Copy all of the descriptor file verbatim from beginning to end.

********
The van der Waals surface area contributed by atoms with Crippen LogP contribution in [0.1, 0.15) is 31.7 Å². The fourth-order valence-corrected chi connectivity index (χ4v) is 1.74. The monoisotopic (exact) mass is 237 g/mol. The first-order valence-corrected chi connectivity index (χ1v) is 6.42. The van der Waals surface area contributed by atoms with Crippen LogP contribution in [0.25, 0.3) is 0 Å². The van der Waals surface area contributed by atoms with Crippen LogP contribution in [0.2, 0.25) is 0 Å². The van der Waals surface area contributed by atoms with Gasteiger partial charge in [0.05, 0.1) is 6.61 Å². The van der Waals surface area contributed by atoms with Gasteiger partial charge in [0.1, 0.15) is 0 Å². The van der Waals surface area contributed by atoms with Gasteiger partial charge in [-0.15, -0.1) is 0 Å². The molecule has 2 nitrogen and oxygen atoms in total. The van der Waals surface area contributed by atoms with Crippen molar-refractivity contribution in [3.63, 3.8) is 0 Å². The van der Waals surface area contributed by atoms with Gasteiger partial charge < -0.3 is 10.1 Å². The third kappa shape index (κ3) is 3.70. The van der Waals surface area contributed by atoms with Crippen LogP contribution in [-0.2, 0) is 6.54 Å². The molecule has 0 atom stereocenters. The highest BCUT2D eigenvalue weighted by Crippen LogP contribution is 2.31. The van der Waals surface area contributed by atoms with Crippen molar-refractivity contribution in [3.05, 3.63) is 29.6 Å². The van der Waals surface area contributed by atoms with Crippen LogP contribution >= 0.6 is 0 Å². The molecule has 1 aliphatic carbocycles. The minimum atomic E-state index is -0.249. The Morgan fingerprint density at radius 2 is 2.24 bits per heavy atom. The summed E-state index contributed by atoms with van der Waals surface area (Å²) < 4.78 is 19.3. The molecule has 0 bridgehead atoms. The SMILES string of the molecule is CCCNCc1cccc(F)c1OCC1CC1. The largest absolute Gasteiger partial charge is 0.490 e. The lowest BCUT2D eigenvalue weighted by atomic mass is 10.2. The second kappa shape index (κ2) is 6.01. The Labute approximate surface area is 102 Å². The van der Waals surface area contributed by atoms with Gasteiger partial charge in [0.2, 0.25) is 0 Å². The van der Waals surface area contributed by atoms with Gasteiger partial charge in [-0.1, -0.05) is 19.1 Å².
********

The van der Waals surface area contributed by atoms with Crippen LogP contribution in [0.1, 0.15) is 31.7 Å². The fourth-order valence-corrected chi connectivity index (χ4v) is 1.74. The monoisotopic (exact) mass is 237 g/mol. The first-order valence-corrected chi connectivity index (χ1v) is 6.42. The van der Waals surface area contributed by atoms with Crippen LogP contribution in [0.25, 0.3) is 0 Å². The van der Waals surface area contributed by atoms with Crippen LogP contribution in [0.2, 0.25) is 0 Å². The van der Waals surface area contributed by atoms with Gasteiger partial charge in [0.05, 0.1) is 6.61 Å². The van der Waals surface area contributed by atoms with Gasteiger partial charge in [0.1, 0.15) is 0 Å². The van der Waals surface area contributed by atoms with Gasteiger partial charge in [-0.15, -0.1) is 0 Å². The molecule has 2 nitrogen and oxygen atoms in total. The van der Waals surface area contributed by atoms with Crippen molar-refractivity contribution in [3.63, 3.8) is 0 Å². The van der Waals surface area contributed by atoms with Gasteiger partial charge < -0.3 is 10.1 Å². The third kappa shape index (κ3) is 3.70. The van der Waals surface area contributed by atoms with Crippen LogP contribution in [-0.2, 0) is 6.54 Å². The molecule has 0 atom stereocenters. The highest BCUT2D eigenvalue weighted by Crippen LogP contribution is 2.31. The van der Waals surface area contributed by atoms with Crippen molar-refractivity contribution in [3.05, 3.63) is 29.6 Å². The van der Waals surface area contributed by atoms with Crippen LogP contribution >= 0.6 is 0 Å². The molecule has 1 aliphatic carbocycles. The minimum atomic E-state index is -0.249. The Morgan fingerprint density at radius 2 is 2.24 bits per heavy atom. The summed E-state index contributed by atoms with van der Waals surface area (Å²) < 4.78 is 19.3. The molecule has 0 bridgehead atoms. The SMILES string of the molecule is CCCNCc1cccc(F)c1OCC1CC1. The largest absolute Gasteiger partial charge is 0.490 e. The lowest BCUT2D eigenvalue weighted by atomic mass is 10.2. The second kappa shape index (κ2) is 6.01. The Labute approximate surface area is 102 Å². The van der Waals surface area contributed by atoms with Gasteiger partial charge in [0.2, 0.25) is 0 Å². The van der Waals surface area contributed by atoms with Gasteiger partial charge in [-0.1, -0.05) is 19.1 Å².